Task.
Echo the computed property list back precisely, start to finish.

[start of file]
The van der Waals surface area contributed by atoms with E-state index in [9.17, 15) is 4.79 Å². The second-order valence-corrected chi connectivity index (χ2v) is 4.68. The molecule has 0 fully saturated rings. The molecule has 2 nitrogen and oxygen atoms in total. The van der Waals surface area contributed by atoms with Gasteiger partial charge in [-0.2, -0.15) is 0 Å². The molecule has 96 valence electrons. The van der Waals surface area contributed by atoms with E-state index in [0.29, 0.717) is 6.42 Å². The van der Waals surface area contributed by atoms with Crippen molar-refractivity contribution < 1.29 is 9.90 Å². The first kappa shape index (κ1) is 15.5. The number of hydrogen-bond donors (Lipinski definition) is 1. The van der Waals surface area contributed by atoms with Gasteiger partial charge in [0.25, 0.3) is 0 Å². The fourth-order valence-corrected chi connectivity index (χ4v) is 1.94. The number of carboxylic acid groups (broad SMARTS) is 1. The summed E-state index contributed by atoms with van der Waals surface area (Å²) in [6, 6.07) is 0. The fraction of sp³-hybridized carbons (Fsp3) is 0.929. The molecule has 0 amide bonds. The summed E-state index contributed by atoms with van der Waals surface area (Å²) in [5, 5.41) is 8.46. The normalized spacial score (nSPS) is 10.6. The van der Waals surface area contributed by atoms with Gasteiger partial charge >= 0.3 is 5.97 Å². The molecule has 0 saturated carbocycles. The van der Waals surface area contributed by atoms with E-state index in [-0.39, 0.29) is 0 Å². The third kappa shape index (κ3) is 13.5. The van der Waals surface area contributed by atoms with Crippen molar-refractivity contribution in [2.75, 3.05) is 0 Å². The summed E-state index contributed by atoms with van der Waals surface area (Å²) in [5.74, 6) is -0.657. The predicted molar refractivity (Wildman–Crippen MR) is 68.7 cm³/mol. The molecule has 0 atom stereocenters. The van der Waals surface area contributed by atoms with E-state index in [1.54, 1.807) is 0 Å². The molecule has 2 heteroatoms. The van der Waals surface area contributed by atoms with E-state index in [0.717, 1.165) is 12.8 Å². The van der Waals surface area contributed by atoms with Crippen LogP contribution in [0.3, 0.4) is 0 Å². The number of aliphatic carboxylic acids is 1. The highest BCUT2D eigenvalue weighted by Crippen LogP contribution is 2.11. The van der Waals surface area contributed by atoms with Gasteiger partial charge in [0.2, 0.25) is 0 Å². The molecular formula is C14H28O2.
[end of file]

The van der Waals surface area contributed by atoms with E-state index in [9.17, 15) is 4.79 Å². The second-order valence-corrected chi connectivity index (χ2v) is 4.68. The molecule has 0 fully saturated rings. The molecule has 2 nitrogen and oxygen atoms in total. The van der Waals surface area contributed by atoms with Gasteiger partial charge in [-0.2, -0.15) is 0 Å². The molecule has 96 valence electrons. The van der Waals surface area contributed by atoms with E-state index in [0.29, 0.717) is 6.42 Å². The van der Waals surface area contributed by atoms with Crippen molar-refractivity contribution < 1.29 is 9.90 Å². The first kappa shape index (κ1) is 15.5. The number of hydrogen-bond donors (Lipinski definition) is 1. The van der Waals surface area contributed by atoms with Gasteiger partial charge in [0.25, 0.3) is 0 Å². The fourth-order valence-corrected chi connectivity index (χ4v) is 1.94. The number of carboxylic acid groups (broad SMARTS) is 1. The summed E-state index contributed by atoms with van der Waals surface area (Å²) in [6, 6.07) is 0. The fraction of sp³-hybridized carbons (Fsp3) is 0.929. The molecule has 0 amide bonds. The summed E-state index contributed by atoms with van der Waals surface area (Å²) in [5, 5.41) is 8.46. The normalized spacial score (nSPS) is 10.6. The van der Waals surface area contributed by atoms with Gasteiger partial charge >= 0.3 is 5.97 Å². The molecule has 0 saturated carbocycles. The van der Waals surface area contributed by atoms with E-state index in [-0.39, 0.29) is 0 Å². The third kappa shape index (κ3) is 13.5. The van der Waals surface area contributed by atoms with Crippen molar-refractivity contribution in [2.75, 3.05) is 0 Å². The summed E-state index contributed by atoms with van der Waals surface area (Å²) in [5.74, 6) is -0.657. The predicted molar refractivity (Wildman–Crippen MR) is 68.7 cm³/mol. The molecule has 0 atom stereocenters. The van der Waals surface area contributed by atoms with E-state index in [1.54, 1.807) is 0 Å². The molecule has 2 heteroatoms. The van der Waals surface area contributed by atoms with E-state index in [0.717, 1.165) is 12.8 Å². The van der Waals surface area contributed by atoms with Crippen LogP contribution in [0.3, 0.4) is 0 Å². The number of aliphatic carboxylic acids is 1. The highest BCUT2D eigenvalue weighted by Crippen LogP contribution is 2.11. The van der Waals surface area contributed by atoms with Gasteiger partial charge in [0.2, 0.25) is 0 Å². The molecular formula is C14H28O2.